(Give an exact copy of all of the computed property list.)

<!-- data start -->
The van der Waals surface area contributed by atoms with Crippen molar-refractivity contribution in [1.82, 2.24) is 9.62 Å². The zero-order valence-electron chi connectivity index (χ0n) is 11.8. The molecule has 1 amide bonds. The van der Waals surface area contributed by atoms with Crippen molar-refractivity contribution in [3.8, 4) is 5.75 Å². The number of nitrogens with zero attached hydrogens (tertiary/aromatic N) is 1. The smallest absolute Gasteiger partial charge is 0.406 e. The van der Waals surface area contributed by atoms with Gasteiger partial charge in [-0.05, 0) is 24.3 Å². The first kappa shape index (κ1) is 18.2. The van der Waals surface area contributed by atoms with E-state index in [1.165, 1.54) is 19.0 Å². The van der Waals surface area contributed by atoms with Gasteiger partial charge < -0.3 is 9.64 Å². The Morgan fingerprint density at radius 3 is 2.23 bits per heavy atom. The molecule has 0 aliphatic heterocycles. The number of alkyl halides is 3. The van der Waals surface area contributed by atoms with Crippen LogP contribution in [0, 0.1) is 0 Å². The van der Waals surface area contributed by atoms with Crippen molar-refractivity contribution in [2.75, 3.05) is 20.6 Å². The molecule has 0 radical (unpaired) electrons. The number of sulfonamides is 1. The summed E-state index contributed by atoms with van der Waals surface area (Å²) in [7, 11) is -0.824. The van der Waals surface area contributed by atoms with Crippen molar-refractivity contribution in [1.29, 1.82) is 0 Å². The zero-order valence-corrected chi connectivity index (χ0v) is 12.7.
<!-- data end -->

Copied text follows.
The van der Waals surface area contributed by atoms with Crippen molar-refractivity contribution in [1.82, 2.24) is 9.62 Å². The zero-order valence-electron chi connectivity index (χ0n) is 11.8. The molecule has 1 amide bonds. The van der Waals surface area contributed by atoms with Crippen molar-refractivity contribution in [3.8, 4) is 5.75 Å². The number of nitrogens with zero attached hydrogens (tertiary/aromatic N) is 1. The smallest absolute Gasteiger partial charge is 0.406 e. The van der Waals surface area contributed by atoms with Gasteiger partial charge in [-0.05, 0) is 24.3 Å². The first kappa shape index (κ1) is 18.2. The van der Waals surface area contributed by atoms with E-state index in [1.165, 1.54) is 19.0 Å². The van der Waals surface area contributed by atoms with Gasteiger partial charge < -0.3 is 9.64 Å². The Morgan fingerprint density at radius 3 is 2.23 bits per heavy atom. The molecule has 0 aliphatic heterocycles. The number of alkyl halides is 3. The van der Waals surface area contributed by atoms with Crippen LogP contribution in [0, 0.1) is 0 Å². The van der Waals surface area contributed by atoms with Crippen molar-refractivity contribution in [2.75, 3.05) is 20.6 Å². The molecule has 0 radical (unpaired) electrons. The number of sulfonamides is 1. The summed E-state index contributed by atoms with van der Waals surface area (Å²) in [7, 11) is -0.824. The van der Waals surface area contributed by atoms with Crippen molar-refractivity contribution in [1.29, 1.82) is 0 Å². The zero-order valence-corrected chi connectivity index (χ0v) is 12.7.